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Civic Skinny

Cruz crows as caucuses hurt the Dems and Branstad.

2/10/2016

The Iowa Democratic Party and the Iowa governor were the biggest losers in the caucus.

The party lost because the Democratic caucuses were a mess. With a week to go, the party still was searching for chairpersons at some of the 1,681 sites, and it still was moving around locations. And it underestimated the turnout.

“I was a precinct captain for Hillary,” one central Iowa person told Cityview. “Total cluster! Not enough room. No signage. Too many precincts in one building. I’m not sure the voting was accurate. [The media] were packed into our room like sardines and kept getting in the way of the attendees… I’m not sure we got an accurate count on both sides. I heard the same in other precincts.”

So did Cityview.

The process itself is so arcane that not many people really understand it, and when you throw in chaos and a virtual tie the process and the state party become the story. And that’s the last thing the party leaders want. Maybe the results are accurate, maybe not. At this point, it makes no difference.

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Coming on top of the Republican debacle of four years ago, the state party chiefs and their allies are going to have to fight hard to keep Iowa at the head of the line in 2020. And all the controversy doesn’t do a lot to help Democratic Chair Andy McGuire in her own political ambitions.

The evening produced a lot of losers for the Republicans — Rick Santorum and Mike Huckabee and Rand Paul all joined the exodus started by Wisconsin’s Scott Walker last summer — but Iowa Gov. Terry Branstad was the big loser.

The governor, who usually stays (publicly, at least) above the fray in national primaries, made a whopping error: He didn’t come out for someone, he came out against someone. And that someone — Ted Cruz — won. The governor loves ethanol, which keeps corn prices up for farmers and provides a steady income for the governor’s son. Cruz hates ethanol — or at least the mandate that requires that ethanol be mixed with fuel.

But Cruz won. He gloated about it in the Republican debate in New Hampshire, pointing out that he went against the governor and beat him. …

Nobody really knows the economic impact of the caucuses on Iowa — the ads bought, the cars rented, the meals consumed, the hotel rooms booked — but it’s in the tens of millions of dollars.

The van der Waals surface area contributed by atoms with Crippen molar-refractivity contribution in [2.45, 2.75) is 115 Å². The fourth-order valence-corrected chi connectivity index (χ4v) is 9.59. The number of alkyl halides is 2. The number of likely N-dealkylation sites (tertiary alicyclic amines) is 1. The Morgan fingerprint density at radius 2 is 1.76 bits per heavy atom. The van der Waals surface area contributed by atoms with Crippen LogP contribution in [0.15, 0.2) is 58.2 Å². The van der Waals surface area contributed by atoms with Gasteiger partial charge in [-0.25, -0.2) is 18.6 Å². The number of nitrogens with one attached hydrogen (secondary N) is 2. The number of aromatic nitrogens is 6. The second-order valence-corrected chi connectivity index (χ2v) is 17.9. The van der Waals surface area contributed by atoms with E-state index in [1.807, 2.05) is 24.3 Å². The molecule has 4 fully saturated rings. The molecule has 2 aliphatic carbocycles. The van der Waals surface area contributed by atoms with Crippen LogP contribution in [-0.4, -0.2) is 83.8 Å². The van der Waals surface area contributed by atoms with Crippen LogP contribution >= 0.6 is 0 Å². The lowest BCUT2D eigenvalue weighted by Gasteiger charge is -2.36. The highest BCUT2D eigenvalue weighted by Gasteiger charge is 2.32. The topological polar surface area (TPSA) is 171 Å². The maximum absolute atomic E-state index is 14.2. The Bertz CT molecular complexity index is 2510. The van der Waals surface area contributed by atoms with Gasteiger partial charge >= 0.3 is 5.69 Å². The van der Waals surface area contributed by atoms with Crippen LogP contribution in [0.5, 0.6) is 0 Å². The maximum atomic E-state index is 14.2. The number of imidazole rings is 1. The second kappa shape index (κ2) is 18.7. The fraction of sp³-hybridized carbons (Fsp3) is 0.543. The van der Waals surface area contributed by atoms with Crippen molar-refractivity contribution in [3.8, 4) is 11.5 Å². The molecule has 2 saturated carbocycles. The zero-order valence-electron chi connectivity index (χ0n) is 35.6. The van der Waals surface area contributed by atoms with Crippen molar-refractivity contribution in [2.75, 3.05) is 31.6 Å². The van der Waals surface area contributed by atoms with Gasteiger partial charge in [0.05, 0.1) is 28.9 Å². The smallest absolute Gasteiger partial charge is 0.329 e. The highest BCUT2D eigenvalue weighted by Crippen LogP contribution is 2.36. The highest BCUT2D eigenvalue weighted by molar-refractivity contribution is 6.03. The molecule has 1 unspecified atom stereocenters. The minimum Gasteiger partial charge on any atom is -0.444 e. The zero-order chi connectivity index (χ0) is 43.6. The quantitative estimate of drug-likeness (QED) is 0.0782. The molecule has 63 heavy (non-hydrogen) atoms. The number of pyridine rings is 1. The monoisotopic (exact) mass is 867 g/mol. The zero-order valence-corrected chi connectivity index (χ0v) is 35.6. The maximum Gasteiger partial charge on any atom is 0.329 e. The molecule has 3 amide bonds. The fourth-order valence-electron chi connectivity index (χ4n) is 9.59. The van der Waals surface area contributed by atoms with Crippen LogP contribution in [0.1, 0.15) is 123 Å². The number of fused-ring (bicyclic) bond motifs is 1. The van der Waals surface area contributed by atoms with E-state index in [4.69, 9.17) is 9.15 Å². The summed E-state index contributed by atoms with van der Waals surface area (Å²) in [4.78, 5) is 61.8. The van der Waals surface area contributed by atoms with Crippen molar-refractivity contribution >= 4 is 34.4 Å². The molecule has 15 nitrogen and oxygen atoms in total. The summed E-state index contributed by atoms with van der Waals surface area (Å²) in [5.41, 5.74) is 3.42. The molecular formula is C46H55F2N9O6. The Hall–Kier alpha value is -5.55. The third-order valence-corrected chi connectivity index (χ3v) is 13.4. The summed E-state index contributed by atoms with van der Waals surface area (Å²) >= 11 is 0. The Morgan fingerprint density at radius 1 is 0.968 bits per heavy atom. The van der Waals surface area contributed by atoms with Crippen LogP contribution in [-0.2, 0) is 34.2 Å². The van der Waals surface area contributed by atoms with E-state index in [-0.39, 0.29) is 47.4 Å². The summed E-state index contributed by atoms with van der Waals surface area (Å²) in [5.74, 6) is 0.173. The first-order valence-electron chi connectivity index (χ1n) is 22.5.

But one thing is clear: Iowans themselves didn’t spend much money.

Individual Iowans gave just $1,290,260 last year to the 22 persons hoping to become president. And a bit more than half of that went to just three candidates — Hillary Clinton, Ben Carson and Ted Cruz.

Clinton, who raised the most money in the state, took in just $313,393. Fifty-two people in Des Moines and the western suburbs each gave the maximum allowable of $2,700. It’s the usual list — people named Bookey or Hubbell or Campbell or Knapp or Neugent or Eychaner — with a few surprises. Lawyer Jon Staudt, in the past an infrequent giver to national campaigns — wrote a $2,700 check; perhaps it’s just a coincidence that Staudt now works for Bill Knapp. Jeff Thompson, the Iowa Solicitor General, hadn’t given to any federal candidate since moving to Des Moines several years ago, but he’s also in for $2,700 to Clinton this year. And Lisa Kruidenier, who according to federal records had never before given to a candidate for federal office, also gave $2,700 to Clinton.

Carson was the second biggest money-raiser in Iowa, pulling in $251,900 from 133 Iowans. But just one — auto dealer Gene Gabus — gave the maximum of $2,700. Nobody else gave more than $1,000. Right behind Carson was Cruz, who raised $177,871. He got $2,700 from Barbara Chapman of Urbandale and $2,000 from Gary Kirke.

Democrat Bernie Sanders raised $134,217 from Iowans. He received 366 checks from people in Des Moines and the suburbs, but none was for more than $1,000.